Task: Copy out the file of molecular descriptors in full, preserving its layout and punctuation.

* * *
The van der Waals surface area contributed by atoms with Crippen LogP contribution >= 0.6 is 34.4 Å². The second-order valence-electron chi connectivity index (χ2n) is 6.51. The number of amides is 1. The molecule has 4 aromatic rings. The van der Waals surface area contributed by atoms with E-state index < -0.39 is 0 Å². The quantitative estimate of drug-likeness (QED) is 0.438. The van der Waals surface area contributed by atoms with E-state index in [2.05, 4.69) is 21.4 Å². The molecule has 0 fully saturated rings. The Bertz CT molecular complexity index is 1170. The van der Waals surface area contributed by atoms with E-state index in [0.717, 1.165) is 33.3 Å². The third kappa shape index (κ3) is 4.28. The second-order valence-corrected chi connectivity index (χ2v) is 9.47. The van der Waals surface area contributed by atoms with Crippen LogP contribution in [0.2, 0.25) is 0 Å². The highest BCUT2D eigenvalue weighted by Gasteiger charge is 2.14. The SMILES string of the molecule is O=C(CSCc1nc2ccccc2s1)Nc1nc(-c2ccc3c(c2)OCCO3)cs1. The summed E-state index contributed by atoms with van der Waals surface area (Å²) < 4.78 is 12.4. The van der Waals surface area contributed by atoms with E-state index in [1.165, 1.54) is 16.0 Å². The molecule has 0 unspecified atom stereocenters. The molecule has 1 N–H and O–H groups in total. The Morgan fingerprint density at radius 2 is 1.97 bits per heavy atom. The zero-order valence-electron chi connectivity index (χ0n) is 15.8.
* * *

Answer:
The van der Waals surface area contributed by atoms with Crippen LogP contribution >= 0.6 is 34.4 Å². The second-order valence-electron chi connectivity index (χ2n) is 6.51. The number of amides is 1. The molecule has 4 aromatic rings. The van der Waals surface area contributed by atoms with E-state index < -0.39 is 0 Å². The quantitative estimate of drug-likeness (QED) is 0.438. The van der Waals surface area contributed by atoms with E-state index in [2.05, 4.69) is 21.4 Å². The molecule has 0 fully saturated rings. The Bertz CT molecular complexity index is 1170. The van der Waals surface area contributed by atoms with E-state index in [0.717, 1.165) is 33.3 Å². The third kappa shape index (κ3) is 4.28. The second-order valence-corrected chi connectivity index (χ2v) is 9.47. The van der Waals surface area contributed by atoms with Crippen LogP contribution in [0.2, 0.25) is 0 Å². The highest BCUT2D eigenvalue weighted by Gasteiger charge is 2.14. The SMILES string of the molecule is O=C(CSCc1nc2ccccc2s1)Nc1nc(-c2ccc3c(c2)OCCO3)cs1. The summed E-state index contributed by atoms with van der Waals surface area (Å²) < 4.78 is 12.4. The van der Waals surface area contributed by atoms with E-state index in [1.165, 1.54) is 16.0 Å². The molecule has 0 unspecified atom stereocenters. The molecule has 1 N–H and O–H groups in total. The Morgan fingerprint density at radius 2 is 1.97 bits per heavy atom. The zero-order valence-electron chi connectivity index (χ0n) is 15.8.